What rhymes with horse?
The quote History doesn’t repeat itself, but it does rhyme is attributed to author Mark Twain. The quote seemed appropriate when thinking about the parallels between the BSE debacle from 1989 through to 1990 and the current concern over contamination of meat in prepared foods.
Online polling company Usurv published some interesting findings about the British public’s attitude to the debacle. Just over a third of respondents would be consuming less prepared meats such as kebabs, burgers, salami and Cornish pasties.
A quarter of respondents said that they would be visiting burger joints less often (and about 40 per cent claimed they never visit them anyway). This all mirrored a similar reaction when precautions against BSE were put in place in 1989. All this really needs now is a cringe-worthy PR stunt like when John Gummer tried to feed his daughter a burger in a pre-arranged event at his Suffolk constituency the following spring.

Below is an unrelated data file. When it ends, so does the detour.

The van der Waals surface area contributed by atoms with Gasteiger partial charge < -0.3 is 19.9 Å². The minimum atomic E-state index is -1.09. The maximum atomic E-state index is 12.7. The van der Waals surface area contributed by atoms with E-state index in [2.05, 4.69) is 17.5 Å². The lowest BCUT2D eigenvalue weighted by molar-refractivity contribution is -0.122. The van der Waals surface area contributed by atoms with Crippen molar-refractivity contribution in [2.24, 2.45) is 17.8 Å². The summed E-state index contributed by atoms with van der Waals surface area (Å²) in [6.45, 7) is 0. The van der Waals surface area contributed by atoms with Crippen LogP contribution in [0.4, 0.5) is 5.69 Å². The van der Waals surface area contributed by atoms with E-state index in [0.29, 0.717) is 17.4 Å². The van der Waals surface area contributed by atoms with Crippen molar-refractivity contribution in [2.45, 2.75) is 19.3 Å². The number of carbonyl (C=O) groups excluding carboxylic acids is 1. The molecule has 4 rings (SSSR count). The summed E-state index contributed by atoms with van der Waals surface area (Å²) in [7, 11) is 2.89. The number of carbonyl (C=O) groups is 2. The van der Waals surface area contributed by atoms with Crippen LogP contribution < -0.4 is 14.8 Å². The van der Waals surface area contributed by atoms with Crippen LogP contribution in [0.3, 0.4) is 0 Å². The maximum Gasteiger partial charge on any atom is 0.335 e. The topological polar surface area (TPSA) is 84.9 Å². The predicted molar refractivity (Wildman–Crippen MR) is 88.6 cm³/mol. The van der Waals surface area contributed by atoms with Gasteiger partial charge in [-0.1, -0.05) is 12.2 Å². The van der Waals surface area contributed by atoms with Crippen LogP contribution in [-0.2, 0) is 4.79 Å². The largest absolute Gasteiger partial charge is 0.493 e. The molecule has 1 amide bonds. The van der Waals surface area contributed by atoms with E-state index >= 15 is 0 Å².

From a PR consultancy point-of-view; there is a lot of reputational work that whole swathes of the services sector need to do. Everyone from agribusiness trade bodies to convenience food brands and restaurant chains need good strategic counsel and a PR programme designed to map a route back to trust amongst consumers. This isn’t a 90-day campaign or even 12 months work, but a concerted ongoing effort will be required.
The most valuable aspect of digital initially will be in measurement, monitoring and analysis. Over time, digital channels could provide a revolution in food transparency if accompanied by different business processes, providing traceability from hoof to plate. But consumers also need to realise that cheap has consequences; which is a hard sell in economically challenging times.
A secondary challenge could be a new generation of vegans; after they scan a QCode on their Happy Meal and realise that their burger was once called Daisy and used to live in a field in Cheshire with 72 other members of her herd.